By: Mitch Zeller, J.D.
Since its emergence in colonial times, tobacco has been one of America’s most lucrative industries – and one of its least regulated. But four years after the Family Smoking Prevention and Tobacco Control Act became law and gave FDA the authority to start regulating tobacco, we can say that FDA isn’t only making policy, we’re making history.
This summer, FDA’s first decisions on substantial equivalence marked the very first time any tobacco maker was told they could either sell, or not sell, a tobacco product because of its potential public health implications. It was a historic moment for all of us at CTP and the entire FDA family, but it had particular resonance for me, personally.
Twenty years ago, I joined the staff of then-FDA Commissioner Dr. David Kessler, and was soon given the assignment to examine the practices of the tobacco industry – an industry not regulated by FDA. That transforming experience led to my serving as associate commissioner and director of FDA’s first Office of Tobacco Programs. I oversaw FDA’s investigation of the tobacco industry from 1994 to 1996, and helped craft FDA’s 1996 inaugural tobacco regulation. In 2000, the Supreme Court overturned the agency’s assertion of jurisdiction over tobacco.
As we all know, in 2009 Congress provided FDA with explicit authority to regulate tobacco through the Family Smoking Prevention and Tobacco Control Act. By then I had left FDA to work within the public health community on behalf of tobacco control, but standing in the White House Rose Garden when President Obama signed the new law, I immediately knew that FDA would be on the leading edge of protecting Americans from the dangers of tobacco use. That’s why I didn’t hesitate for a moment when Commissioner Hamburg asked me earlier this year to take the helm as the director for the Center of Tobacco Products.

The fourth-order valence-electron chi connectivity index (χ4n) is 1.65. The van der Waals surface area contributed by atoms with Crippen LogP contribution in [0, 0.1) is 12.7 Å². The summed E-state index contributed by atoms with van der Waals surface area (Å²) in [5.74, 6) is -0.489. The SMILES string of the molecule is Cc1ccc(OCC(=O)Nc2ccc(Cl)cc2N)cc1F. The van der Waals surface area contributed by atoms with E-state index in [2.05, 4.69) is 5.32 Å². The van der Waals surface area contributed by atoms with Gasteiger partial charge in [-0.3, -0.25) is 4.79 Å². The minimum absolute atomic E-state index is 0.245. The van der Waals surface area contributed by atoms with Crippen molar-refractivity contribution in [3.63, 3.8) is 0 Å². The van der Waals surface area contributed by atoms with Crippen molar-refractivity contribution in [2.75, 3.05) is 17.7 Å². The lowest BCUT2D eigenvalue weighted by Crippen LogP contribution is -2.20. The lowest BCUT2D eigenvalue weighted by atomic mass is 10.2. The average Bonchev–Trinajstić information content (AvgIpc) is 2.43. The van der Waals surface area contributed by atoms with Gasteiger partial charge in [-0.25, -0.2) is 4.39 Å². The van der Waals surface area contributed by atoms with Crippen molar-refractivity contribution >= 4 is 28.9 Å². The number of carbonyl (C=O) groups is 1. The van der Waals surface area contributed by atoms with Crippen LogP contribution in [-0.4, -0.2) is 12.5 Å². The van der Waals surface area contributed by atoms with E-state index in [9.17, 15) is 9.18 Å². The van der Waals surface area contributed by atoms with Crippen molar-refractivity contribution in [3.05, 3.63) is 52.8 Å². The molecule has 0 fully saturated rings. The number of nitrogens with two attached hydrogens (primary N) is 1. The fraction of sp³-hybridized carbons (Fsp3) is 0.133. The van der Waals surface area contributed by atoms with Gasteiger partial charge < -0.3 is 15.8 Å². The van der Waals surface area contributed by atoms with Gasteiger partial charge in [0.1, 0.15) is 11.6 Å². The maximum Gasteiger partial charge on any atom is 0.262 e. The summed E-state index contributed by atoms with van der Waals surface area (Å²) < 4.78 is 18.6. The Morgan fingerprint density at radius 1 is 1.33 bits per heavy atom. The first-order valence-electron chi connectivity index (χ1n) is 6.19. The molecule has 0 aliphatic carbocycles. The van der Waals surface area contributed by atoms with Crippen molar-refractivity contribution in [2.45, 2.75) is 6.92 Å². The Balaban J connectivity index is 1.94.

Much of what’s made my experience at CTP so gratifying is that I’ve had the opportunity to build on the strong foundation left to me by CTP’s first director, Dr. Lawrence Deyton. From that foundation, we will continue to move forward, using all the tools available to us in the Tobacco Control Act to transform tobacco for a healthier tomorrow. This is particularly important – especially since each year, more than 300,000 kids under 18 become regular smokers. But we can, and must, change that.
It’s true that tobacco use remains the leading cause of preventable death and disease in the U.S., resulting in more than 443,000 deaths every single year. But FDA’s ability to enact science-based regulation has true potential to reduce the huge death and disease toll from tobacco use.
I am thrilled to be back at FDA, working with such talented and dedicated colleagues who have joined forces to help reduce tobacco-related disease and death for all Americans.
Mitchell Zeller, J.D., is FDA’s Director, Center for Tobacco Products